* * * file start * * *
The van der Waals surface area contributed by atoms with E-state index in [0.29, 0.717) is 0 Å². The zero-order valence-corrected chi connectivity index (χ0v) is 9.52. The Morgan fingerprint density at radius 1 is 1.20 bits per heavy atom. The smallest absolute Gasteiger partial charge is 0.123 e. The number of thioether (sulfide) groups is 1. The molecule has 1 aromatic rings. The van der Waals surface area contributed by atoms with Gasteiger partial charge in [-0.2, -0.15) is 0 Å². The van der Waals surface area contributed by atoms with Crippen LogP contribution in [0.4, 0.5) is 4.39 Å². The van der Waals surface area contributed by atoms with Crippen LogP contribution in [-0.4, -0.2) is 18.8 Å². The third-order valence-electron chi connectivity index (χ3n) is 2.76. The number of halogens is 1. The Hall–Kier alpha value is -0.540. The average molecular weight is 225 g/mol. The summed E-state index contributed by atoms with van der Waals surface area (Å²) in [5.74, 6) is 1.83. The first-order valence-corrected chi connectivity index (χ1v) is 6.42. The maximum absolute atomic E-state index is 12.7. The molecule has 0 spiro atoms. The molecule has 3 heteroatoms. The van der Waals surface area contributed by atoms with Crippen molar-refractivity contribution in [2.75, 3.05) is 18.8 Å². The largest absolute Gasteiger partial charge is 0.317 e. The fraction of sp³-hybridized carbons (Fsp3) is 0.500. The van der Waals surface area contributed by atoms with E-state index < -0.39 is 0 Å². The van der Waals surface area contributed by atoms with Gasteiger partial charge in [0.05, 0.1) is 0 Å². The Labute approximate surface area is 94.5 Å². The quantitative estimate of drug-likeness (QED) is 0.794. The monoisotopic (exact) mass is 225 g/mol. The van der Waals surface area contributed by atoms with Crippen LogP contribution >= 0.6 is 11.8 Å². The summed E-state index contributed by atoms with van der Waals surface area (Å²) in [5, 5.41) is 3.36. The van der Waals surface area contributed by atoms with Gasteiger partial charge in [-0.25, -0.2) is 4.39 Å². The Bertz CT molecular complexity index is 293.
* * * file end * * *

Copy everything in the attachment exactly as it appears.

The van der Waals surface area contributed by atoms with E-state index in [0.29, 0.717) is 0 Å². The zero-order valence-corrected chi connectivity index (χ0v) is 9.52. The Morgan fingerprint density at radius 1 is 1.20 bits per heavy atom. The smallest absolute Gasteiger partial charge is 0.123 e. The number of thioether (sulfide) groups is 1. The molecule has 1 aromatic rings. The van der Waals surface area contributed by atoms with Gasteiger partial charge in [-0.2, -0.15) is 0 Å². The van der Waals surface area contributed by atoms with Crippen LogP contribution in [0.4, 0.5) is 4.39 Å². The van der Waals surface area contributed by atoms with Crippen LogP contribution in [-0.4, -0.2) is 18.8 Å². The third-order valence-electron chi connectivity index (χ3n) is 2.76. The number of halogens is 1. The Hall–Kier alpha value is -0.540. The average molecular weight is 225 g/mol. The summed E-state index contributed by atoms with van der Waals surface area (Å²) in [5.74, 6) is 1.83. The first-order valence-corrected chi connectivity index (χ1v) is 6.42. The maximum absolute atomic E-state index is 12.7. The molecule has 0 spiro atoms. The molecule has 3 heteroatoms. The van der Waals surface area contributed by atoms with Crippen molar-refractivity contribution in [2.75, 3.05) is 18.8 Å². The largest absolute Gasteiger partial charge is 0.317 e. The fraction of sp³-hybridized carbons (Fsp3) is 0.500. The van der Waals surface area contributed by atoms with E-state index < -0.39 is 0 Å². The van der Waals surface area contributed by atoms with Gasteiger partial charge in [0.05, 0.1) is 0 Å². The Labute approximate surface area is 94.5 Å². The quantitative estimate of drug-likeness (QED) is 0.794. The monoisotopic (exact) mass is 225 g/mol. The van der Waals surface area contributed by atoms with Crippen LogP contribution >= 0.6 is 11.8 Å². The summed E-state index contributed by atoms with van der Waals surface area (Å²) in [5, 5.41) is 3.36. The van der Waals surface area contributed by atoms with Gasteiger partial charge in [-0.25, -0.2) is 4.39 Å². The Bertz CT molecular complexity index is 293.